Part Two of The Current
Swearing in the Workplace - Cory Scherer
Rhett Butler may not have a damn to give, but the Hollywood Production Code Commission sure did. In 1939, it fined film producer David Selznick $5,000 for allowing profanity in his civil war epic.
Since then, a lot of social mores have gone with the wind. It's hard to imagine a time when the D-word was even considered profane. Rhett would have to go a few letters down the alphabet to find a word to get noticed today.
Last month, the CEO of Yahoo may have found it. Rumours swirled that Carol Bartz was fired, in part, for her salty language. Yahoo denies Bartz's profanity had anything to do with her demise, but it hasn't stopped the business world from focusing on who can say what, when and whether swearing can hurt or even help a career.
Our next guest believes there are times when properly placed profanity can be powerful and persuasive. Cory Scherer is a professor of psychology at Penn State University, Schuylkill campus, and we reached him in Schuylkill Haven, Pennsylvania.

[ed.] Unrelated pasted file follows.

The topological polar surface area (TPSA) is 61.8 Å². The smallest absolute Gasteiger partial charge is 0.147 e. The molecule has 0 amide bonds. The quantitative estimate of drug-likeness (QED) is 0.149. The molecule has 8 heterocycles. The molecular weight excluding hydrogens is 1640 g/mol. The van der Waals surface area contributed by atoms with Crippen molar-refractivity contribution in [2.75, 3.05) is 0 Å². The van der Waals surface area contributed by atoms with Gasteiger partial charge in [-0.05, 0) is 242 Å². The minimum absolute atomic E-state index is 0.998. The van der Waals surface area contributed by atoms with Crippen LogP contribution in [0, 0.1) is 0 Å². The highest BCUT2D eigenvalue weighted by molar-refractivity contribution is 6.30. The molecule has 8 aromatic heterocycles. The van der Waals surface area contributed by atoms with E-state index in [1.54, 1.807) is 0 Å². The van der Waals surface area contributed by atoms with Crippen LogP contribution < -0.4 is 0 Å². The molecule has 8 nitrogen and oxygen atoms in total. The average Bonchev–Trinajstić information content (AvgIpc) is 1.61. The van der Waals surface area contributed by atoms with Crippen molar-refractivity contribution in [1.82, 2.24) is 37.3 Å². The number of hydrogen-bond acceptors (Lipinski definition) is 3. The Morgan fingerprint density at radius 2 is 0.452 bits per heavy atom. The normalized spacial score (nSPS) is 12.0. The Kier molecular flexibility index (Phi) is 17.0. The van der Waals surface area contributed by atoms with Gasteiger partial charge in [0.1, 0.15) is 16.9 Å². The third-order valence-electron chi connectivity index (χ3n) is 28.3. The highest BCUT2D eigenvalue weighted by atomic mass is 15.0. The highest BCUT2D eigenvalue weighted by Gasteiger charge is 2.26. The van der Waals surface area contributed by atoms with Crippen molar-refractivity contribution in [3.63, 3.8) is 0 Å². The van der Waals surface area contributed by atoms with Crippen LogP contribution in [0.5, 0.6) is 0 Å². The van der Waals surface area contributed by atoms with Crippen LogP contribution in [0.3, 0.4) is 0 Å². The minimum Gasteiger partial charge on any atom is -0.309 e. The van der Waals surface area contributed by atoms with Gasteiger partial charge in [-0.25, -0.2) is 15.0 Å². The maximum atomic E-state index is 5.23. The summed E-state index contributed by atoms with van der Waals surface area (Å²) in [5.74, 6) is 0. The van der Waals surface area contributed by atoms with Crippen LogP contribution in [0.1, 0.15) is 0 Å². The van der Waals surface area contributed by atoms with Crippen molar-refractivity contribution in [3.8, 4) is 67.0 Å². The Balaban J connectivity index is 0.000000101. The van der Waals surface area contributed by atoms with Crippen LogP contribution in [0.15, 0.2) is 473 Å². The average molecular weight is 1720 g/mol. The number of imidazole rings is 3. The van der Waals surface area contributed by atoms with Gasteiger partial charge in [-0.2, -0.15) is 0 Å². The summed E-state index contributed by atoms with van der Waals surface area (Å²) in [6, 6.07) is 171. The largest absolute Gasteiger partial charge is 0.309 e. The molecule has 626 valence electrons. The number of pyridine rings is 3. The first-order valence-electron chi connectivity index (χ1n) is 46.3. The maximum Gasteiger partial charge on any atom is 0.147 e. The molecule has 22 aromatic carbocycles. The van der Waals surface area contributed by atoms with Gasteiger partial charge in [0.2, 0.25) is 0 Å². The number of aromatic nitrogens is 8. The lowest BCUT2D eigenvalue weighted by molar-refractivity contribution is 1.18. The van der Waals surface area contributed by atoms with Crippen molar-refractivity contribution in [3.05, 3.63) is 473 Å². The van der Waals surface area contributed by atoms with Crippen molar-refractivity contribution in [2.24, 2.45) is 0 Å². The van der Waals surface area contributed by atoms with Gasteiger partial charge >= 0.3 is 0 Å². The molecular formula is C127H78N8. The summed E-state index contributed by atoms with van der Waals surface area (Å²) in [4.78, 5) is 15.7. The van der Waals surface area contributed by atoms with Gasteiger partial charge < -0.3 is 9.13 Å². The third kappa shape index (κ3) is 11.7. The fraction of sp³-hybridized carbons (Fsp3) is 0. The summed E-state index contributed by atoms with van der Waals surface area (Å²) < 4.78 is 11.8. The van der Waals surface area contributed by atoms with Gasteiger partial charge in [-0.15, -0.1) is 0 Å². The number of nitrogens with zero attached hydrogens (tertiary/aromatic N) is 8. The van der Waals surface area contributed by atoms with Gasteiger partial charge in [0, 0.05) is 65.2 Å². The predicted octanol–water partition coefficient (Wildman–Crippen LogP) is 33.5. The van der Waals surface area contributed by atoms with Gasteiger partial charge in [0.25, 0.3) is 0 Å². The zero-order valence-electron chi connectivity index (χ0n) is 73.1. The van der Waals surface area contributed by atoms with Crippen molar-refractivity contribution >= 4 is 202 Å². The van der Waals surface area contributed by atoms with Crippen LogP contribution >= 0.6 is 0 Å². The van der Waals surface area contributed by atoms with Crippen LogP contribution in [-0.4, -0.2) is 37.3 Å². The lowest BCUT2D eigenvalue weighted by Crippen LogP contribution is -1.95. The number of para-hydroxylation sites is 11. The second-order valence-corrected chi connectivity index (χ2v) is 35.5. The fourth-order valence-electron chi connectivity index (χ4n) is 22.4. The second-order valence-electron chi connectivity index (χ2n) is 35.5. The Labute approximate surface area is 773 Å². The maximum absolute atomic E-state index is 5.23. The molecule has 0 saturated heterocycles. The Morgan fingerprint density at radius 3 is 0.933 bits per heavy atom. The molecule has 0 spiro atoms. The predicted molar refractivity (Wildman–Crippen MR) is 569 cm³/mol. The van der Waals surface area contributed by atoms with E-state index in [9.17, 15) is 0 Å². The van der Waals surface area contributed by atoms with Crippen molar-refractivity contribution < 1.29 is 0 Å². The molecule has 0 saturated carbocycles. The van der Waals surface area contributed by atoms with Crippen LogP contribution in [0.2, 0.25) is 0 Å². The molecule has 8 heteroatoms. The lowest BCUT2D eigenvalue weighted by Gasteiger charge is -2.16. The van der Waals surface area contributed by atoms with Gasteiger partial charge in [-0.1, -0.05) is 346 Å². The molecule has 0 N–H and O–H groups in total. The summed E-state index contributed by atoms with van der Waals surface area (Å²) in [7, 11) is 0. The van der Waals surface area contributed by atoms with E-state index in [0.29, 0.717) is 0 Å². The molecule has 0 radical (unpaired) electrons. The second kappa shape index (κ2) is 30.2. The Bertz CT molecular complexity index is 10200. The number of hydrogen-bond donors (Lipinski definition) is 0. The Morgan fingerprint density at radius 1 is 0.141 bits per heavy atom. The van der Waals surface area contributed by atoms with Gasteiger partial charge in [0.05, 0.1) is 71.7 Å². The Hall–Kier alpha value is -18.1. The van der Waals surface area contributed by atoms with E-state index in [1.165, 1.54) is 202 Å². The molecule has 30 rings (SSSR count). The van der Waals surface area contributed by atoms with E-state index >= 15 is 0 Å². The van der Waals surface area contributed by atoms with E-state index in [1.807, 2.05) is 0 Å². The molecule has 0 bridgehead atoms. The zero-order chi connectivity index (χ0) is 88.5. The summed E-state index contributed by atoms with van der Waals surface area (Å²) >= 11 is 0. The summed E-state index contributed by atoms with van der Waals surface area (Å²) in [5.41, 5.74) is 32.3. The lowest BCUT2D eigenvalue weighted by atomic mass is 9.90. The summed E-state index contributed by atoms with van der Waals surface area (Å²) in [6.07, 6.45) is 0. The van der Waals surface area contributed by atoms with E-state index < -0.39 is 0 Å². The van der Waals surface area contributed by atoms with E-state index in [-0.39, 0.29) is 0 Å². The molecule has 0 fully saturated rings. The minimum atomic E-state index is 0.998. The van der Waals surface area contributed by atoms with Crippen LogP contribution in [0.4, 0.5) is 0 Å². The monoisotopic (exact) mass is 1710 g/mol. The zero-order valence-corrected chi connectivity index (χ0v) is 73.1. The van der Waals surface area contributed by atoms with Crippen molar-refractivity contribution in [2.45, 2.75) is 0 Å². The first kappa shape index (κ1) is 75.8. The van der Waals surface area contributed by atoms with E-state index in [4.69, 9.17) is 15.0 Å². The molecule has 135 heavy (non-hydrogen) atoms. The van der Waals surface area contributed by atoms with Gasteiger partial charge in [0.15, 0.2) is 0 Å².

Swearing in the Workplace - Deborah Tannen
While it might be more freaking persuasive to throw in a fracking swear word or two, our next guest says it also makes a significant difference if the word comes out of the mouth of a man, or a woman.
Deborah Tannen, professor of linguistics at Georgetown University, is the author of You Just Don't Understand: Women and Men in Conversation. Deborah Tannen joined us from Washington.
Swearing in the Workplace
You don't have to be a longshoreman any more to swear like one. Cussing is practically commonplace in parliaments and Congress. And speaking of congress, there remains one word that's still so powerful, so penetrating it still makes many of our listeners uncomfortable. Nevertheless, it's become one of the most commonly used words in social intercourse.
Other segments from today's show: